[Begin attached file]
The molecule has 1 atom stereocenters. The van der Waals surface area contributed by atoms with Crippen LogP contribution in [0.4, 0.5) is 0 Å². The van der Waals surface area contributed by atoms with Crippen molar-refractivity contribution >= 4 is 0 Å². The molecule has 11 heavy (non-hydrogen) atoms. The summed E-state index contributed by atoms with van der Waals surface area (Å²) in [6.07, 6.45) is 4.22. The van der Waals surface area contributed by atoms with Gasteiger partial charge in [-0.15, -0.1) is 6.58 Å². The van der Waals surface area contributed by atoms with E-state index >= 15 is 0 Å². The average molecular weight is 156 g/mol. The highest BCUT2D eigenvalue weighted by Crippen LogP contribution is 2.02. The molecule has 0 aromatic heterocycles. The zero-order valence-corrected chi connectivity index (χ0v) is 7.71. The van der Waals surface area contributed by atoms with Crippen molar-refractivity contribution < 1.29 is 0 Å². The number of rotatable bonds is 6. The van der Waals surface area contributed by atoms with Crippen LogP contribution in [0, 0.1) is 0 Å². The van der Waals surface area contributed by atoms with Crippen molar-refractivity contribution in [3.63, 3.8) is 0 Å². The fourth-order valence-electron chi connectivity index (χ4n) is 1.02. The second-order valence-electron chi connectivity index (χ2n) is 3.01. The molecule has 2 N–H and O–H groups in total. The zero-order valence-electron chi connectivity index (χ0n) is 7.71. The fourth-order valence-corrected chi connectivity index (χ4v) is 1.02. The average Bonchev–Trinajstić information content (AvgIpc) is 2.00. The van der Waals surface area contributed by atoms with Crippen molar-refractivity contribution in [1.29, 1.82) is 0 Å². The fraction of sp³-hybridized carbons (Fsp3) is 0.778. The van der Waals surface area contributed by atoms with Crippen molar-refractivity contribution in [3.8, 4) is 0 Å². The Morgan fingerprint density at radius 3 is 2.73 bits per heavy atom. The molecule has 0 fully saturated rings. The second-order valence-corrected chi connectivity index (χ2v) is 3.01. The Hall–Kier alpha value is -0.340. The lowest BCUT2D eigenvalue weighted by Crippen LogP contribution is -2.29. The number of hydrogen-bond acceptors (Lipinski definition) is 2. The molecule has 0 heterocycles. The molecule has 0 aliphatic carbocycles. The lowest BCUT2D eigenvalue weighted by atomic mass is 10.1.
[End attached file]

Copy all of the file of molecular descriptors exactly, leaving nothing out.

The molecule has 1 atom stereocenters. The van der Waals surface area contributed by atoms with Crippen LogP contribution in [0.4, 0.5) is 0 Å². The van der Waals surface area contributed by atoms with Crippen molar-refractivity contribution >= 4 is 0 Å². The molecule has 11 heavy (non-hydrogen) atoms. The summed E-state index contributed by atoms with van der Waals surface area (Å²) in [6.07, 6.45) is 4.22. The van der Waals surface area contributed by atoms with Gasteiger partial charge in [-0.15, -0.1) is 6.58 Å². The van der Waals surface area contributed by atoms with E-state index >= 15 is 0 Å². The average molecular weight is 156 g/mol. The highest BCUT2D eigenvalue weighted by Crippen LogP contribution is 2.02. The molecule has 0 aromatic heterocycles. The zero-order valence-corrected chi connectivity index (χ0v) is 7.71. The van der Waals surface area contributed by atoms with Crippen molar-refractivity contribution < 1.29 is 0 Å². The number of rotatable bonds is 6. The van der Waals surface area contributed by atoms with Crippen LogP contribution in [0, 0.1) is 0 Å². The van der Waals surface area contributed by atoms with Crippen molar-refractivity contribution in [3.63, 3.8) is 0 Å². The fourth-order valence-electron chi connectivity index (χ4n) is 1.02. The second-order valence-electron chi connectivity index (χ2n) is 3.01. The molecule has 2 N–H and O–H groups in total. The zero-order valence-electron chi connectivity index (χ0n) is 7.71. The fourth-order valence-corrected chi connectivity index (χ4v) is 1.02. The average Bonchev–Trinajstić information content (AvgIpc) is 2.00. The van der Waals surface area contributed by atoms with Crippen molar-refractivity contribution in [1.29, 1.82) is 0 Å². The fraction of sp³-hybridized carbons (Fsp3) is 0.778. The van der Waals surface area contributed by atoms with Crippen molar-refractivity contribution in [3.8, 4) is 0 Å². The Morgan fingerprint density at radius 3 is 2.73 bits per heavy atom. The molecule has 0 fully saturated rings. The second-order valence-corrected chi connectivity index (χ2v) is 3.01. The Hall–Kier alpha value is -0.340. The lowest BCUT2D eigenvalue weighted by Crippen LogP contribution is -2.29. The number of hydrogen-bond acceptors (Lipinski definition) is 2. The molecule has 0 heterocycles. The molecule has 0 aliphatic carbocycles. The lowest BCUT2D eigenvalue weighted by atomic mass is 10.1.